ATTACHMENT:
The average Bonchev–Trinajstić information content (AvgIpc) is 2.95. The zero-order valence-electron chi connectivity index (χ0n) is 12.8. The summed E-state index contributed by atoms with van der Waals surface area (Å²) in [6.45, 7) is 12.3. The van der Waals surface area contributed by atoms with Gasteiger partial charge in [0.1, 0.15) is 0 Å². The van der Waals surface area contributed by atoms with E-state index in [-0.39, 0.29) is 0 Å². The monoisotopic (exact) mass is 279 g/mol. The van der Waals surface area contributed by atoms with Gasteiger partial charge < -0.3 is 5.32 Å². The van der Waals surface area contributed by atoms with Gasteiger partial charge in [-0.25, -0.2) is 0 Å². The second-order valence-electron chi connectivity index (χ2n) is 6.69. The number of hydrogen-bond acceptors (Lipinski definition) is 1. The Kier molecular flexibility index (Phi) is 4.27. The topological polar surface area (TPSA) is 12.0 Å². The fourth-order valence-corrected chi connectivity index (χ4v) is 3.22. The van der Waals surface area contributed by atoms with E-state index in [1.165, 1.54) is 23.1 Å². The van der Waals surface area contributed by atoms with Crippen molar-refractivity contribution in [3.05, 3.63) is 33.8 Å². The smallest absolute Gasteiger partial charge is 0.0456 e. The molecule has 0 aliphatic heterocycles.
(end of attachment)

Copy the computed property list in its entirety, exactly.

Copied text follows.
The average Bonchev–Trinajstić information content (AvgIpc) is 2.95. The zero-order valence-electron chi connectivity index (χ0n) is 12.8. The summed E-state index contributed by atoms with van der Waals surface area (Å²) in [6.45, 7) is 12.3. The van der Waals surface area contributed by atoms with Gasteiger partial charge in [0.1, 0.15) is 0 Å². The van der Waals surface area contributed by atoms with E-state index in [-0.39, 0.29) is 0 Å². The monoisotopic (exact) mass is 279 g/mol. The van der Waals surface area contributed by atoms with Gasteiger partial charge < -0.3 is 5.32 Å². The van der Waals surface area contributed by atoms with Gasteiger partial charge in [-0.25, -0.2) is 0 Å². The second-order valence-electron chi connectivity index (χ2n) is 6.69. The number of hydrogen-bond acceptors (Lipinski definition) is 1. The Kier molecular flexibility index (Phi) is 4.27. The topological polar surface area (TPSA) is 12.0 Å². The fourth-order valence-corrected chi connectivity index (χ4v) is 3.22. The van der Waals surface area contributed by atoms with E-state index in [1.165, 1.54) is 23.1 Å². The van der Waals surface area contributed by atoms with Crippen molar-refractivity contribution in [3.05, 3.63) is 33.8 Å². The smallest absolute Gasteiger partial charge is 0.0456 e. The molecule has 0 aliphatic heterocycles.